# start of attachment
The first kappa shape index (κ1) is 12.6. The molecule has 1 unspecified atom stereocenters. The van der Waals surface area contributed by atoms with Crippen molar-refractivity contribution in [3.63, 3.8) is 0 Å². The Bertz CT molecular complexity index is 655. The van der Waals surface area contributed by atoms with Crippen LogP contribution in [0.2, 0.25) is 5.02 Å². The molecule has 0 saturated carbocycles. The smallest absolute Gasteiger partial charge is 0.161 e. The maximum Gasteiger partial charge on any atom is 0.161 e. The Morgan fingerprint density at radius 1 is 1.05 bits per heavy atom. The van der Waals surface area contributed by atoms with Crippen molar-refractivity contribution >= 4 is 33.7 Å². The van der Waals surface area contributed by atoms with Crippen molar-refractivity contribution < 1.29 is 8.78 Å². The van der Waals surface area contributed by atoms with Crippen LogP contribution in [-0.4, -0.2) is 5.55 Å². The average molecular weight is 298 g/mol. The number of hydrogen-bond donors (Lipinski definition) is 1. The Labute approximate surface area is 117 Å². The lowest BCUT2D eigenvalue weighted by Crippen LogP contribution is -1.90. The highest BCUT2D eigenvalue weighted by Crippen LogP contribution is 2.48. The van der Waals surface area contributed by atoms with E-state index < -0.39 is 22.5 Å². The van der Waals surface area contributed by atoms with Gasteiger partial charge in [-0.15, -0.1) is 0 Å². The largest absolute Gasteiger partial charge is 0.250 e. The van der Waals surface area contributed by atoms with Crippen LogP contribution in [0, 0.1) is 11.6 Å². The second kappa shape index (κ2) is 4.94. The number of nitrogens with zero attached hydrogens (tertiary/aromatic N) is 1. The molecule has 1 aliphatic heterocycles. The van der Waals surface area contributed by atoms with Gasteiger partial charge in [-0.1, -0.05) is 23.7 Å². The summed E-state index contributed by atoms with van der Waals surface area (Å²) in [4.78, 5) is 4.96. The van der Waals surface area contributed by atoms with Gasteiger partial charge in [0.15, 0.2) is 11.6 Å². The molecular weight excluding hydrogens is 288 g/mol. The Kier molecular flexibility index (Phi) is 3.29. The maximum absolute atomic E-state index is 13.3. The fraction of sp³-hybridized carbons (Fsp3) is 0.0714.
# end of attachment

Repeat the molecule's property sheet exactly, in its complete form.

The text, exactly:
The first kappa shape index (κ1) is 12.6. The molecule has 1 unspecified atom stereocenters. The van der Waals surface area contributed by atoms with Crippen molar-refractivity contribution in [3.63, 3.8) is 0 Å². The Bertz CT molecular complexity index is 655. The van der Waals surface area contributed by atoms with Crippen LogP contribution in [0.2, 0.25) is 5.02 Å². The molecule has 0 saturated carbocycles. The smallest absolute Gasteiger partial charge is 0.161 e. The maximum Gasteiger partial charge on any atom is 0.161 e. The Morgan fingerprint density at radius 1 is 1.05 bits per heavy atom. The van der Waals surface area contributed by atoms with Crippen molar-refractivity contribution >= 4 is 33.7 Å². The van der Waals surface area contributed by atoms with Crippen molar-refractivity contribution < 1.29 is 8.78 Å². The van der Waals surface area contributed by atoms with Crippen LogP contribution in [-0.4, -0.2) is 5.55 Å². The average molecular weight is 298 g/mol. The number of hydrogen-bond donors (Lipinski definition) is 1. The Labute approximate surface area is 117 Å². The lowest BCUT2D eigenvalue weighted by Crippen LogP contribution is -1.90. The highest BCUT2D eigenvalue weighted by Crippen LogP contribution is 2.48. The van der Waals surface area contributed by atoms with E-state index < -0.39 is 22.5 Å². The van der Waals surface area contributed by atoms with Gasteiger partial charge in [-0.15, -0.1) is 0 Å². The largest absolute Gasteiger partial charge is 0.250 e. The van der Waals surface area contributed by atoms with Crippen LogP contribution in [0, 0.1) is 11.6 Å². The second kappa shape index (κ2) is 4.94. The number of nitrogens with zero attached hydrogens (tertiary/aromatic N) is 1. The molecule has 1 aliphatic heterocycles. The van der Waals surface area contributed by atoms with Gasteiger partial charge in [-0.1, -0.05) is 23.7 Å². The summed E-state index contributed by atoms with van der Waals surface area (Å²) in [4.78, 5) is 4.96. The van der Waals surface area contributed by atoms with Gasteiger partial charge in [0.15, 0.2) is 11.6 Å². The molecular weight excluding hydrogens is 288 g/mol. The Kier molecular flexibility index (Phi) is 3.29. The maximum absolute atomic E-state index is 13.3. The fraction of sp³-hybridized carbons (Fsp3) is 0.0714.